18/06/2020 09:03 AST

The International Energy Agency (IEA) has offered an energy sector roadmap for governments to spur economic growth, create millions of jobs and cut carbon emissions that would require global investment of about $1 trillion annually over the next three years.

Set out in a Special Report on Sustainable Recovery from the IEA’s flagship World Energy Outlook series, the plan would also accelerate the deployment of modern, reliable and clean energy technologies and infrastructure by integrating energy policies into government responses to the economic shock caused by the Covid-19 crisis.

In an analysis carried out in cooperation with the International Monetary Fund, the report shows that the set of policy actions and targeted investments over the 2021-2023 period that are outlined in the Sustainable Recovery Plan can achieve a range of significant outcomes, notably:

• boost global economic growth by an average of 1.1 percentage points a year
• save or create roughly 9 million jobs a year
• reduce annual global energy-related greenhouse gas emissions by a total of 4.5 billion tonnes by the end of the plan

In addition, the plan would deliver other improvements to human health and well-being, including driving a 5% reduction in air pollution emissions, bringing access to clean-cooking solutions to around 420 million people in low-income countries, and enabling nearly 270 million people to gain access to electricity.

“Governments have a once-in-a-lifetime opportunity to reboot their economies and bring a wave of new employment opportunities while accelerating the shift to a more resilient and cleaner energy future,” said Dr Fatih Birol, the IEA Executive Director.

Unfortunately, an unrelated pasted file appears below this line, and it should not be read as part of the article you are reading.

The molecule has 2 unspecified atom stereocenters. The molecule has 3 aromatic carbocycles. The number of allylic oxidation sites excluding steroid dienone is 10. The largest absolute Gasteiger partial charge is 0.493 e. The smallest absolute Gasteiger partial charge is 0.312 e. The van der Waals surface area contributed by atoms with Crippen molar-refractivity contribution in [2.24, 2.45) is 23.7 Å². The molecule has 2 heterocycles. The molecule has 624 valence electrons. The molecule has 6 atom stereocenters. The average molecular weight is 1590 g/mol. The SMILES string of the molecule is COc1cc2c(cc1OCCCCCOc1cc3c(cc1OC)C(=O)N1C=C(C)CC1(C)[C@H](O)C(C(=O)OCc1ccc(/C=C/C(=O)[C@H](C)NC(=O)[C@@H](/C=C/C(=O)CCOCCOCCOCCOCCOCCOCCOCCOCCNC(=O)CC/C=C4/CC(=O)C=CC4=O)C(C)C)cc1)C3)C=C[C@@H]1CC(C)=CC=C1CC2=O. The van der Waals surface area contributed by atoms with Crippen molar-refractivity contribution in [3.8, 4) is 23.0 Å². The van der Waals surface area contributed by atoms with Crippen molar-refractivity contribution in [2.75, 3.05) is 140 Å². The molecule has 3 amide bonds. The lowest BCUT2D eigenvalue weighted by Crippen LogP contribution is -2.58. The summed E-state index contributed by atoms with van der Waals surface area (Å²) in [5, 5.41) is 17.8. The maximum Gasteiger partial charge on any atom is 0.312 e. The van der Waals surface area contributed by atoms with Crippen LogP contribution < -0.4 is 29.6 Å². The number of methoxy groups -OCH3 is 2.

“Policy makers are having to make hugely consequential decisions in a very short space of time as they draw up stimulus packages. Our Sustainable Recovery Plan provides them with rigorous analysis and clear advice on how to tackle today’s major economic, energy and climate challenges at the same time. The plan is not intended to tell governments what they must do. It seeks to show them what they can do.” Based on detailed assessments of more than 30 specific energy policy measures, the Sustainable Recovery Plan considers cost-effective approaches, the circumstances of individual countries, existing pipelines of energy projects, and current market conditions. It spans six key sectors – electricity, transport, industry, buildings, fuels and emerging low-carbon technologies.

The IEA said that global energy investment is set for an unprecedented plunge of 20% in 2020. Last year, the global energy industry employed around 40 million people but 3 million of those jobs have been lost or are at risk due to the Covid-19 pandemic.

The largest portion of the millions of new jobs created through the Sustainable Recovery Plan would be in retrofitting buildings to improve energy efficiency and in the electricity sector, particularly in grids and renewables. The other areas that would see higher employment include energy efficiency in industries such as manufacturing, food and textiles; low-carbon transport infrastructure; and more efficient and new energy vehicles.

Electricity grids, the backbone of secure and reliable power systems, would see a 40% increase in capital spending after years of declining investment. This would put them on a stronger footing to withstand natural disasters, severe weather and other potential threats.

The IEA Clean Energy Transitions Summit on July 9 will gather ministers from countries representing 80% of global energy use, as well as industry CEOs, big investors and other key leaders from the public and private sectors around the world.

The high-level virtual dialogue will review both near-term actions for sustainable recovery and measures to accelerate clean energy technology innovation for reaching long-term decarbonisation plans.


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